Wisconsin law to curb rape kit backlog with standardized collection, tracking system

Thousands of kits have sat on shelves, officials said.

December 06, 2021, 5:10 PM

For years, thousands of sexual assault kits sat on the shelves in Wisconsin law enforcement agencies, leaving victims and investigators desperately waiting for crucial data, according to state officials.

But new legislation that went into effect Monday aims to prevent backlogs and provide victims with more information about their investigations.

Gov. Tony Evers signed two bills that have been in the works since 2019 that establish a detailed procedure for the collection and processing of sexual assault kits. The bills also create a tracking system where victims can see the progress of the tests.

"Victims and survivors of sexual assault have already gone through the unimaginable, and their path to justice should never be obstructed or delayed," Evers said in a statement.

PHOTO: In this April 2, 2015, file photo, a sexual assault evidence kit is logged in the biology lab in Houston.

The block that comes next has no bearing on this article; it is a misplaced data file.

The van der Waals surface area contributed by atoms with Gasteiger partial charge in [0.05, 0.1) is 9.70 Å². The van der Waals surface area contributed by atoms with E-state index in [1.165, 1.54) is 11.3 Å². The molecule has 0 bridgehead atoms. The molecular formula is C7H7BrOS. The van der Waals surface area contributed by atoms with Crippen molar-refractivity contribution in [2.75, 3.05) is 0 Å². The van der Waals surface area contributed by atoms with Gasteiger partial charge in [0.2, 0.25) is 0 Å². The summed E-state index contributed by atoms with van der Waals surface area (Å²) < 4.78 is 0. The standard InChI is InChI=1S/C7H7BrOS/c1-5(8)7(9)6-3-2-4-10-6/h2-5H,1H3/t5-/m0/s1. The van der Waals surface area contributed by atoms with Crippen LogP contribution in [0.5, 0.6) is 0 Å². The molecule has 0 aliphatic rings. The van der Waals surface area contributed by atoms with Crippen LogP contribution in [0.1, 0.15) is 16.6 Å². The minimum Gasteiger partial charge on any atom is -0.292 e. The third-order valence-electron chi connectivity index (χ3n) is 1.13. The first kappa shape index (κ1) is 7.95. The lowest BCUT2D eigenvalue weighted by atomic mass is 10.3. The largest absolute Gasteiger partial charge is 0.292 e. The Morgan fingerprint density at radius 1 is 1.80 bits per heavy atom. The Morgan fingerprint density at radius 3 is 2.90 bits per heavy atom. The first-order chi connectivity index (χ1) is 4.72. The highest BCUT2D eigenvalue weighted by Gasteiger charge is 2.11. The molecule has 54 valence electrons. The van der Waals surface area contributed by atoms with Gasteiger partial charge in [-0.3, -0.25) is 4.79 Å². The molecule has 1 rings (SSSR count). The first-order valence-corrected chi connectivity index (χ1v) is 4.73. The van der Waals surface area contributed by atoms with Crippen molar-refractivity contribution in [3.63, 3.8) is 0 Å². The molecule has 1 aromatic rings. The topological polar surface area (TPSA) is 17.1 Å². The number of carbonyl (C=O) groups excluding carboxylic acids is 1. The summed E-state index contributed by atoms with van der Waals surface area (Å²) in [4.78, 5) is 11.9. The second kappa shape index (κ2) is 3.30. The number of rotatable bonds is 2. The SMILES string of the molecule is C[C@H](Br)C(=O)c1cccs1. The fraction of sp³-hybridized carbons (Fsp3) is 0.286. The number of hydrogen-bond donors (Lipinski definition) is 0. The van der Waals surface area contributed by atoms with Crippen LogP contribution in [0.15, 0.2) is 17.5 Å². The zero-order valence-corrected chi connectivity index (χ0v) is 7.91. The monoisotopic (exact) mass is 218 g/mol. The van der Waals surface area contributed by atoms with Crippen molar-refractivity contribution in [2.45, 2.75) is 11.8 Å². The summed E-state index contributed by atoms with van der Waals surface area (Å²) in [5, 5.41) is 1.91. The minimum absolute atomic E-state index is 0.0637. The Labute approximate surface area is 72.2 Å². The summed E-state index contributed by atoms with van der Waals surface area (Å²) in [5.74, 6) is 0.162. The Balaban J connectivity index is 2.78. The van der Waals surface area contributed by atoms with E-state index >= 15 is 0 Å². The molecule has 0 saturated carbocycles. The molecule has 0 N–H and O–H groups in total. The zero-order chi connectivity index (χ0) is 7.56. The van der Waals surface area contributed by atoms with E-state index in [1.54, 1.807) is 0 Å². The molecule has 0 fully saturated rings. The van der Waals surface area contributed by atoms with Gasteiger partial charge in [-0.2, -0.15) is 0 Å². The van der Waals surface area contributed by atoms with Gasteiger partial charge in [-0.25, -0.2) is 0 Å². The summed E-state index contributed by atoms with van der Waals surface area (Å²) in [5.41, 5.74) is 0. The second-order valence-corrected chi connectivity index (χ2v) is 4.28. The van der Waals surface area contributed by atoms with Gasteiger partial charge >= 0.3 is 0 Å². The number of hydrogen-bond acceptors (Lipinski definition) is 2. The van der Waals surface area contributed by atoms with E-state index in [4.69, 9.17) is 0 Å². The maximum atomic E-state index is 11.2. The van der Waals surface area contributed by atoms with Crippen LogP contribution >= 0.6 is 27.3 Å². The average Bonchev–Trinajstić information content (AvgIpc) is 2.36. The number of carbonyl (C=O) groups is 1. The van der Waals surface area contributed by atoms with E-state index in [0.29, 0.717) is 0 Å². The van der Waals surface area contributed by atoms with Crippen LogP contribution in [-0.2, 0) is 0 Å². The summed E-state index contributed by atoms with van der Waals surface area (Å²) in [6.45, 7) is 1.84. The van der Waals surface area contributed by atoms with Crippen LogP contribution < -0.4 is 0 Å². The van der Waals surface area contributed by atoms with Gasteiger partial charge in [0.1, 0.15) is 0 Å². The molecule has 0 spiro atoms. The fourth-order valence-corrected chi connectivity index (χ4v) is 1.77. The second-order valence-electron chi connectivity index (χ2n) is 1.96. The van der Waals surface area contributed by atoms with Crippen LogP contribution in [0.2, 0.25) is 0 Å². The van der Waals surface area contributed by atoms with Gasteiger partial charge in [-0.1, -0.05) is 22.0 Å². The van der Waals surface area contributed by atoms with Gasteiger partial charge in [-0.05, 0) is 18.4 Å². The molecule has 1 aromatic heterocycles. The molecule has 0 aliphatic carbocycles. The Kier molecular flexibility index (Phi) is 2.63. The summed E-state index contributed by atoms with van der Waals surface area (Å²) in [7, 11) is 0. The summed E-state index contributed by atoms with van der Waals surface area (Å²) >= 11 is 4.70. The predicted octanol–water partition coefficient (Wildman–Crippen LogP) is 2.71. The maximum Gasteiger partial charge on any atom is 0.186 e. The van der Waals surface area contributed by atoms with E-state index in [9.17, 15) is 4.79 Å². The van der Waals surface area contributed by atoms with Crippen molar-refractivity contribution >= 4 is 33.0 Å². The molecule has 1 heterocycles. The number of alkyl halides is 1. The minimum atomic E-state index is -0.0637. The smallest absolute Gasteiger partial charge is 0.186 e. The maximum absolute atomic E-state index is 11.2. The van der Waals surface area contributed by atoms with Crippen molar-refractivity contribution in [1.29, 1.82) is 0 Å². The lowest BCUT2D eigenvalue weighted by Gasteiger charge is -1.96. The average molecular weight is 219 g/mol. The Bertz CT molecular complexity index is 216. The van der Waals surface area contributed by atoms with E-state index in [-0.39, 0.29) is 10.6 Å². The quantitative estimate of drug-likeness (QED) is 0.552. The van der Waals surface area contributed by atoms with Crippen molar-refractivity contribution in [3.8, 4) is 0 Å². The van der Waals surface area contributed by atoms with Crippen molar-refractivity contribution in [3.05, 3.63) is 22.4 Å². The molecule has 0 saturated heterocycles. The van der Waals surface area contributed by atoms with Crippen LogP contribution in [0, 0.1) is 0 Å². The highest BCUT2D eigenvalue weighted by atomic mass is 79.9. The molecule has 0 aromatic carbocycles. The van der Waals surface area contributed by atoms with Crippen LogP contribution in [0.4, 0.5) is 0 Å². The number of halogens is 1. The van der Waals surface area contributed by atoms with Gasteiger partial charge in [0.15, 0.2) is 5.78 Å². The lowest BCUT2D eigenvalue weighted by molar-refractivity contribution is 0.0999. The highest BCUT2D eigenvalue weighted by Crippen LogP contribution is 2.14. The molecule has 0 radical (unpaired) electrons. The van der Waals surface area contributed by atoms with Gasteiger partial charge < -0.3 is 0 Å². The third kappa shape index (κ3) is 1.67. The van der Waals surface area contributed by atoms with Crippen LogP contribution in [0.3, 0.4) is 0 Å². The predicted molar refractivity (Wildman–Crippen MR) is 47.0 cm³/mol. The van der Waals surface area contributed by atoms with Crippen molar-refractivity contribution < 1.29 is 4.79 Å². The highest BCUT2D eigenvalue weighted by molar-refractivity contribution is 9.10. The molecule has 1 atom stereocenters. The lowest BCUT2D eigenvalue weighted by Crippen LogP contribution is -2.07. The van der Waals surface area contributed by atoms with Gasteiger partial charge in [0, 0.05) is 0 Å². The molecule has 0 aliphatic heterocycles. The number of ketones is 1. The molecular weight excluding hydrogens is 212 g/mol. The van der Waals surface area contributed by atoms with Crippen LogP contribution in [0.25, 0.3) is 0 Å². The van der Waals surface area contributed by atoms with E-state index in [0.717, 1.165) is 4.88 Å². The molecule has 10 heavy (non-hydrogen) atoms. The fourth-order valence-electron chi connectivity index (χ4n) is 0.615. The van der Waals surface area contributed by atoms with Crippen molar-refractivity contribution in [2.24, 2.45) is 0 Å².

In this April 2, 2015, file photo, a sexual assault evidence kit is logged in the biology lab in Houston.
Pat Sullivan/AP, FILE

Under the new laws, when a health care professional collects sexual assault evidence, a victim will have the choice to report the incident to law enforcement.

If the victim chooses to report the incident, officers have up to 72 hours to collect the kit from the health care professional, and then 14 days to send the kit to the state crime laboratories for analysis.

If the victim chooses not to report the incident, the health care provider is required to send the kit to the state crime laboratories for storage within 72 hours. The kit will remain in storage for up to 10 years, and if a victim reconsiders reporting the incident, the kit will be tested.

The Wisconsin Department of Justice will track the kits and maintain the database for the victims.

PHOTO: In this Feb. 8, 2017, file photo, sexual assault evidence collection kits are shown in Salt Lake City.
In this Feb. 8, 2017, file photo, sexual assault evidence collection kits are shown in Salt Lake City.
Rick Bowmer/AP

The two bills were approved by the Wisconsin state Senate in 2019, but didn't pass in both houses until this year.

Wisconsin is the latest state to address sexual assault kit backlogs.

Virginia and Missouri have also taken efforts to streamline the process and test thousands of kits that were in storage at labs in their jurisdictions.

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